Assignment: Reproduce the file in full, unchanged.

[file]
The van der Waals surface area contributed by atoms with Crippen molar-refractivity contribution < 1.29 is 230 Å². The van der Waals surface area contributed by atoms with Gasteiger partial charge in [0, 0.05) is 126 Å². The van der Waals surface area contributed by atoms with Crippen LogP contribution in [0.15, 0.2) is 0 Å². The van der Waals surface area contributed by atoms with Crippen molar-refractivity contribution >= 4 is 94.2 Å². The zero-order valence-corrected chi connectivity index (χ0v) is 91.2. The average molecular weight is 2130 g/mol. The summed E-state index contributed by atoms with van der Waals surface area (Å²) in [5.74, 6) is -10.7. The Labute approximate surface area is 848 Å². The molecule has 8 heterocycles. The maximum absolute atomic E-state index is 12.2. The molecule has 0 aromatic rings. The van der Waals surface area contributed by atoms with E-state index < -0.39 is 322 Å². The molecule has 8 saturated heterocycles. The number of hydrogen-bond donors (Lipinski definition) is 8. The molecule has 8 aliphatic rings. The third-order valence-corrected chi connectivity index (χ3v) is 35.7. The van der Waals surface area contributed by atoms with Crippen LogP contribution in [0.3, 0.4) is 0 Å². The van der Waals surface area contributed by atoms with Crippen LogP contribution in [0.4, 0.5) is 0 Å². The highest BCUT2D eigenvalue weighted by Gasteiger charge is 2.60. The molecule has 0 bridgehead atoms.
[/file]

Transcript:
The van der Waals surface area contributed by atoms with Crippen molar-refractivity contribution < 1.29 is 230 Å². The van der Waals surface area contributed by atoms with Gasteiger partial charge in [0, 0.05) is 126 Å². The van der Waals surface area contributed by atoms with Crippen LogP contribution in [0.15, 0.2) is 0 Å². The van der Waals surface area contributed by atoms with Crippen molar-refractivity contribution >= 4 is 94.2 Å². The zero-order valence-corrected chi connectivity index (χ0v) is 91.2. The average molecular weight is 2130 g/mol. The summed E-state index contributed by atoms with van der Waals surface area (Å²) in [5.74, 6) is -10.7. The Labute approximate surface area is 848 Å². The molecule has 8 heterocycles. The maximum absolute atomic E-state index is 12.2. The molecule has 0 aromatic rings. The van der Waals surface area contributed by atoms with E-state index < -0.39 is 322 Å². The molecule has 8 saturated heterocycles. The number of hydrogen-bond donors (Lipinski definition) is 8. The molecule has 8 aliphatic rings. The third-order valence-corrected chi connectivity index (χ3v) is 35.7. The van der Waals surface area contributed by atoms with Crippen LogP contribution in [0.3, 0.4) is 0 Å². The van der Waals surface area contributed by atoms with Crippen LogP contribution in [0.4, 0.5) is 0 Å². The highest BCUT2D eigenvalue weighted by Gasteiger charge is 2.60. The molecule has 0 bridgehead atoms.